It’s become conventional wisdom that state and local pensions are in a death spiral and taking their states down with them. The CW has it that powerful public sector unions squeezed unsustainable promises out of city halls across the land and funding those promises are bankrupting our towns and cities.
Not so much, actually. This post by my CBPP colleague Liz McNichol forecasts potentially good news.
To be sure, problem spots remain, but as the economy and the stock market improve, and as some changes in funding rules kick in, the situation looks to be improving. See Liz’s text for details, but here are the punchlines:
…the funding ratio — a comparison of the assets in state and local trust funds to the estimated cost of providing future benefits — likely stopped falling in 2012 and will slowly begin to recover over the next few years (see graph).
Under what they consider the most likely scenario for future growth in the stock market and the economy …researchers project that state and local pension trust funds will be large enough by 2015 to cover 82 percent of future liabilities. Many experts consider a funding ratio of 80 percent or higher to be adequate.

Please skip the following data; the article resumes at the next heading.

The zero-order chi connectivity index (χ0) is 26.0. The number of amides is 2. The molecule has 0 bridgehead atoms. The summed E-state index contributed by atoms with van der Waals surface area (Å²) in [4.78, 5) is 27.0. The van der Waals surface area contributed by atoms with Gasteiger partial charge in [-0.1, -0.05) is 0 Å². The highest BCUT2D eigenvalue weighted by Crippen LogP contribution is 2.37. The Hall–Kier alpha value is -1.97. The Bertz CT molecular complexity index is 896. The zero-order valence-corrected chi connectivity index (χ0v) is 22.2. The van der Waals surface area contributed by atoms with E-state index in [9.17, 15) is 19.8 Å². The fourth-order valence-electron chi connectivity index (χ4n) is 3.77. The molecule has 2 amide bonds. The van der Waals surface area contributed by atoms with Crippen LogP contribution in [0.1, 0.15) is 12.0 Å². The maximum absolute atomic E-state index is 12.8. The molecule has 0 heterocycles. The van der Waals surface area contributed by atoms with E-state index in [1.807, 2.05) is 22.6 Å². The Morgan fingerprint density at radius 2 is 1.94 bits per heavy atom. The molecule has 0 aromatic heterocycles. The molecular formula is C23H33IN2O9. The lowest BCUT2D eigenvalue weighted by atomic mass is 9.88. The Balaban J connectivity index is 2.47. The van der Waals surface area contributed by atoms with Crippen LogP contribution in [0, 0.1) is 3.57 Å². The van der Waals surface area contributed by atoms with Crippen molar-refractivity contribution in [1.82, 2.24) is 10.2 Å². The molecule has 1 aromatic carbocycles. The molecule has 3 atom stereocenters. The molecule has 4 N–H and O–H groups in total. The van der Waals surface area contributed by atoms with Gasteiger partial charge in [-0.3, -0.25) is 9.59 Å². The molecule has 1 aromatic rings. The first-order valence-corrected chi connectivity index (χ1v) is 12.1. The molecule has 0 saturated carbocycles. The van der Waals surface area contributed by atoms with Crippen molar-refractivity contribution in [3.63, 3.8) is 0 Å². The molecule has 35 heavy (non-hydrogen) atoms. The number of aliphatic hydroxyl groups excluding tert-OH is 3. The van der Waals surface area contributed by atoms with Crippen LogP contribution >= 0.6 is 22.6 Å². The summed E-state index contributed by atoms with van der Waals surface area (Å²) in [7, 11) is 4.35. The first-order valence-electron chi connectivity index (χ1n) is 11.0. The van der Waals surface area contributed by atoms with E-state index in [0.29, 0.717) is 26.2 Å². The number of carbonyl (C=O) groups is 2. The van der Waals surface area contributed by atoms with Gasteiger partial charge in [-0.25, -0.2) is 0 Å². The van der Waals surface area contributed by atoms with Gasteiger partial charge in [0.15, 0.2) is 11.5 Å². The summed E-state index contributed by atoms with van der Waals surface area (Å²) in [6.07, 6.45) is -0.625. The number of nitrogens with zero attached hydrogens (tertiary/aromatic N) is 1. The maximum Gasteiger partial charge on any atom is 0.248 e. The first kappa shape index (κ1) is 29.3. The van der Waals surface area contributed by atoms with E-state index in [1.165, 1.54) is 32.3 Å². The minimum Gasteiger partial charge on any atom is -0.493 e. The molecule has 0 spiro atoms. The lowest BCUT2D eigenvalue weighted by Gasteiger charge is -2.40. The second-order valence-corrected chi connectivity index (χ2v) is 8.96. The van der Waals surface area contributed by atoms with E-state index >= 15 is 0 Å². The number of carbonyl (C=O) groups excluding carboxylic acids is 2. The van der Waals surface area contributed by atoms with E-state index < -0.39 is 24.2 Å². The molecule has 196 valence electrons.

Along with the improvement in the market, states have implemented cost control measures, including suspending cost-of-living adjustments, increasing worker contributions to the funds, reducing benefits, and introducing hybrid plans that mix guaranteed with variable (401(k) type) benefits.
There are still basket cases out there. Illinois is notorious in this area and their state retirement fund, teachers’ fund, and public university pension ratios are about 36%, 47%, and 44%. In Wisconsin, on the other hand, where public sector unions are the alleged cause of everything bad, the retirement system has been funded at or above 99% since 2003.